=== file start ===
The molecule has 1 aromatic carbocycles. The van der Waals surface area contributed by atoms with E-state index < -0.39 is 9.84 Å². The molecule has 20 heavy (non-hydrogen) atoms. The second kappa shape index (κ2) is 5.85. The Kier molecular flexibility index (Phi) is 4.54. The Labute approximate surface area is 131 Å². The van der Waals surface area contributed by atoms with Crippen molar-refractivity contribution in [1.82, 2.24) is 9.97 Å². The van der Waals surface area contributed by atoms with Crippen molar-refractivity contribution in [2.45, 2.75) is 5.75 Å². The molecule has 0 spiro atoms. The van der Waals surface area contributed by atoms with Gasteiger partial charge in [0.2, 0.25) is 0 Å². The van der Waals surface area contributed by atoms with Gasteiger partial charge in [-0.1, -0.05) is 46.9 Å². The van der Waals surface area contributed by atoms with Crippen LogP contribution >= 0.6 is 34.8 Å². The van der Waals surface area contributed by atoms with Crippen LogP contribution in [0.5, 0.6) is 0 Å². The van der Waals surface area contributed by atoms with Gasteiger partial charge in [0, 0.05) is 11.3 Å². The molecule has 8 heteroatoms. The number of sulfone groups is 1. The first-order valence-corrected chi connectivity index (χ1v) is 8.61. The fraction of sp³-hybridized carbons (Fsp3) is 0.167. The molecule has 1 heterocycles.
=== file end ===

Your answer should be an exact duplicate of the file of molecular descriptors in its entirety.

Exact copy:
The molecule has 1 aromatic carbocycles. The van der Waals surface area contributed by atoms with E-state index < -0.39 is 9.84 Å². The molecule has 20 heavy (non-hydrogen) atoms. The second kappa shape index (κ2) is 5.85. The Kier molecular flexibility index (Phi) is 4.54. The Labute approximate surface area is 131 Å². The van der Waals surface area contributed by atoms with Crippen molar-refractivity contribution in [1.82, 2.24) is 9.97 Å². The van der Waals surface area contributed by atoms with Crippen molar-refractivity contribution in [2.45, 2.75) is 5.75 Å². The molecule has 0 spiro atoms. The van der Waals surface area contributed by atoms with Gasteiger partial charge in [0.2, 0.25) is 0 Å². The van der Waals surface area contributed by atoms with Gasteiger partial charge in [-0.1, -0.05) is 46.9 Å². The van der Waals surface area contributed by atoms with Crippen LogP contribution >= 0.6 is 34.8 Å². The van der Waals surface area contributed by atoms with Crippen LogP contribution in [0.5, 0.6) is 0 Å². The van der Waals surface area contributed by atoms with Gasteiger partial charge in [0, 0.05) is 11.3 Å². The molecule has 8 heteroatoms. The number of sulfone groups is 1. The first-order valence-corrected chi connectivity index (χ1v) is 8.61. The fraction of sp³-hybridized carbons (Fsp3) is 0.167. The molecule has 1 heterocycles.